An American physicist stands next to the world's first atomic bomb

The New York Roots of The Manhattan Project

On July 16, 1945 at exactly 5:29:45 a.m., the world entered the unprecedented atomic age with the successful testing of the most powerful weapon known to man.

"Gadget," the first atomic bomb, was born out of the Einstein-inspired Manhattan Project, and was detonated in the desert near Alamogordo, New Mexico.

Overseeing the project was US Brigadier-General Leslie Groves and Los Alamos director and American physicist Robert Oppenheimer.

Designed and launched under Oppenheimer's chosen codename "Trinity" — inspired by a poem by John Donne — the original $6,ooo program budget skyrocketed to a cool $2 billion after Einstein raised multiple concerns that the Nazi's were close to perfecting their own game-changing weapon.

gadgetUS Department of Energy

The explosion vaporized the steel tower, sent a massive shockwave across the desert sand, and produced a mushroom cloud soaring 40,000 feet into the air, according to the Department of Energy.

Immediately after the blast, Oppenheimer reportedly exclaimed, "it worked!"

On August 6, 1945, the US dropped a 5-ton atomic bomb on the Japanese city of Hiroshima. The blast killed 80,000 people immediately and leveled four square miles of the city.

Related: Look back at the effects of the atomic bomb dropped on Hiroshima:

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Looking back: Atomic bomb dropped on Hiroshima
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An American physicist stands next to the world's first atomic bomb
UNSPECIFIED - CIRCA 1754: Hiroshima after the dropping of the atom bomb in August 1945. USAF photograph. (Photo by Universal History Archive/Getty Images)
UNSPECIFIED - CIRCA 1754: Survivors of the explosion of the Atom bomb at Hiroshima 1945 suffering the effects of radiation. ICRC photograph. (Photo by Universal History Archive/Getty Images)
World War II, after the explosion of the atom bomb in August 1945, Hiroshima, Japan. (Photo by: Universal History Archive/UIG via Getty Images)
World War II, after the explosion of the atom bomb in August 1945, Hiroshima, Japan. (Photo by: Universal History Archive/UIG via Getty Images)
World War II, firestorms after the explosion of the atom bomb in August 1945, Hiroshima, Japan. (Photo by: Universal History Archive/UIG via Getty Images)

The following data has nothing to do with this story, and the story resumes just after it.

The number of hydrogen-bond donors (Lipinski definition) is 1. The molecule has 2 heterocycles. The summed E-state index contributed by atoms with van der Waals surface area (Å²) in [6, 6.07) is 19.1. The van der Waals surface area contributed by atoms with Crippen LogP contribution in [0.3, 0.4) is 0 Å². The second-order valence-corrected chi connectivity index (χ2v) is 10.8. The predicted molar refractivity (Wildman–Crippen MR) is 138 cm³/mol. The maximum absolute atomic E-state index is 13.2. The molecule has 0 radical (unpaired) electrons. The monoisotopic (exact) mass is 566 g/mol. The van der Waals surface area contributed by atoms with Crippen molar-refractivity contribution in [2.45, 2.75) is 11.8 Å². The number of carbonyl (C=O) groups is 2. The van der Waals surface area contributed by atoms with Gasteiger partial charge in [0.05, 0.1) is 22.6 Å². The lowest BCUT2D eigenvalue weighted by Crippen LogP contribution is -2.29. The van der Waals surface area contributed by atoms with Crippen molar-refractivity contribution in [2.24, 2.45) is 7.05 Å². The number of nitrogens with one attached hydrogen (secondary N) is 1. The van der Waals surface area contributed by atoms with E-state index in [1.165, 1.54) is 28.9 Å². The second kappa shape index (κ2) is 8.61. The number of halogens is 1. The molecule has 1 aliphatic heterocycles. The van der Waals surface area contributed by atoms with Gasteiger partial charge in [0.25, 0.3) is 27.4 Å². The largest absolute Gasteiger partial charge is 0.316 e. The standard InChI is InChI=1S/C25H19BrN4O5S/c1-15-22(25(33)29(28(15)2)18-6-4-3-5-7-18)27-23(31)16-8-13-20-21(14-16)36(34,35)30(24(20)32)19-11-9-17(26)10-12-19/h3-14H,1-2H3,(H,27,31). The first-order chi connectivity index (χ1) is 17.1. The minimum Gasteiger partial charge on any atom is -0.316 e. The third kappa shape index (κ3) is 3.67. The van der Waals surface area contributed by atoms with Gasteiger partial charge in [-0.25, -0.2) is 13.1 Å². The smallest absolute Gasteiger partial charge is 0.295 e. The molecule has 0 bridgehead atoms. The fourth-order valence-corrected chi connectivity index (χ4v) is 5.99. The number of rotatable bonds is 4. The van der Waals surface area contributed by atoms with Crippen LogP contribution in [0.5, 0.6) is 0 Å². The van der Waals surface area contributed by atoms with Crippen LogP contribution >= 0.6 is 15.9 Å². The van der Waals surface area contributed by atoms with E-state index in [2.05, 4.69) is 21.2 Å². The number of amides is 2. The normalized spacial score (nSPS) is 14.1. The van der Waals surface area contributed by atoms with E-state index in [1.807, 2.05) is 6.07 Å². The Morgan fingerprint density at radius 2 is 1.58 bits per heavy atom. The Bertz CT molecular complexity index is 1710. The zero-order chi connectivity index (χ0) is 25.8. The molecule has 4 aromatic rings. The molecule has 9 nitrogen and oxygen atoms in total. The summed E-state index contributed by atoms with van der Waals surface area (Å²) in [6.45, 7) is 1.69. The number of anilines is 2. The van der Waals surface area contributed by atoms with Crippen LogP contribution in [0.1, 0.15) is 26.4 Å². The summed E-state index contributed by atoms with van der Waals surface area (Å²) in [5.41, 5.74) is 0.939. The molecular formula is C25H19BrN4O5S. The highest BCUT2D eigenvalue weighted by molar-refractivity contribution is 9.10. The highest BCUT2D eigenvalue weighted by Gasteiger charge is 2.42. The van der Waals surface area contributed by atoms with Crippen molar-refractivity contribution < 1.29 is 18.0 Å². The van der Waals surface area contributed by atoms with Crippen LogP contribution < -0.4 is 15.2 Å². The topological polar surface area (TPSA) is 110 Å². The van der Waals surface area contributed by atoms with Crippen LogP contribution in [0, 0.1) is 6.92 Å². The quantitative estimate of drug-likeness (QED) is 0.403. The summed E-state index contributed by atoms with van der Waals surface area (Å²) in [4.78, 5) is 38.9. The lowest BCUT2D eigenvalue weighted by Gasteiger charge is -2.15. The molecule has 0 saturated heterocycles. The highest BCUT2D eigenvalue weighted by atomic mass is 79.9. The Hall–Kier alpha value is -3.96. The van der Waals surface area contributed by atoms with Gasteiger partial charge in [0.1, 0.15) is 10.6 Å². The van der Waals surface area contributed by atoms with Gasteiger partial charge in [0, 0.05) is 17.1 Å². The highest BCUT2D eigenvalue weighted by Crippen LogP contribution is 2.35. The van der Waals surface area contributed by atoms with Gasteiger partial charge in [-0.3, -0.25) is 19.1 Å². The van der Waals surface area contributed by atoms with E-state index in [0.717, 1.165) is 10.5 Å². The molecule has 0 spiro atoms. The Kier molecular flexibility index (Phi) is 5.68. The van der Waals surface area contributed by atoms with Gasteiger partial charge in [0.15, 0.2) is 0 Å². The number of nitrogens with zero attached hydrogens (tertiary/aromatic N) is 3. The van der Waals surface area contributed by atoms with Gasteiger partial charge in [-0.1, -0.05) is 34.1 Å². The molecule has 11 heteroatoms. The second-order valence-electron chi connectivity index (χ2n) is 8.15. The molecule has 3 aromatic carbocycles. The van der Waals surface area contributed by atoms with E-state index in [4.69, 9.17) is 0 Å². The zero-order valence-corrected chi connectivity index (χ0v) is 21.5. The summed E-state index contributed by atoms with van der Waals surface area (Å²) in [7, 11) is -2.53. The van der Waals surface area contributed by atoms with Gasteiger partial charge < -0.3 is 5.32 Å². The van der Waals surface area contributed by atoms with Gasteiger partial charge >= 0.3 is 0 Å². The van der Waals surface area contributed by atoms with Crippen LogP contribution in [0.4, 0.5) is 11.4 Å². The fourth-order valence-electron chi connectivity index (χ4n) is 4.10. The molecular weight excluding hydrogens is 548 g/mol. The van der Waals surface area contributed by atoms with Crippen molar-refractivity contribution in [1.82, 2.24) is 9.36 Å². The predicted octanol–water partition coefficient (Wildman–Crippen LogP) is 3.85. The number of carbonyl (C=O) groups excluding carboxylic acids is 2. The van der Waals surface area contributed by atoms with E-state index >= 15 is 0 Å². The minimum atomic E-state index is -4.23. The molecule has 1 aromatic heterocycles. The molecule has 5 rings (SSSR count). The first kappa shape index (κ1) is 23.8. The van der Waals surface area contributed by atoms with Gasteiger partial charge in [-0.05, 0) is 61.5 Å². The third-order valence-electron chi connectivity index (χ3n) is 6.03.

1945: Atomic bomb damage at Hiroshima with a burnt out fire engine amidst the rubble. (Photo by Keystone/Getty Images)
World War II, Human shadow on bank steps, in Hiroshima after the explosion of the atom bomb in August 1945, Japan. (Photo by: Universal History Archive/UIG via Getty Images)
World War II, after the explosion of the atom bomb in August 1945 Hiroshima, Japan. (Photo by: Universal History Archive/UIG via Getty Images)
World War II, shadow of a tap on a pipeline at Hiroshima after the explosion of the atom bomb in August 1945, Japan. (Photo by: Universal History Archive/UIG via Getty Images)
6th August 1945: The twisted wreckage of a theatre, located 800 metres from the epicentre of the atomic explosion at Hiroshima. (Photo by Keystone/Getty Images)
HIROSHIMA, JAPAN: This September 1945 file picture shows the remaining of the Hiroshima Prefectural Industry Promotion Building, known as the Atomic-Bomb Dome, which was later preserved as a monument. (Photo credit should read AFP/Getty Images)
HIROSHIMA, JAPAN - NOVEMBER 26: Atomic Bomb Dome stands among fallen autumn leaves at the Hiroshima Peace Memorial Park on November 26, 2014 in Hiroshima, Japan. (Photo by Yuriko Nakao/Getty Images)
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Three days later, the US dropped another bomb on Japan's Nagasaki, killing about 40,000 people instantly; thousands more would die of radiation poisoning.

Eight days later, Japan informally surrendered to the Allied forces, effectively ending World War II.

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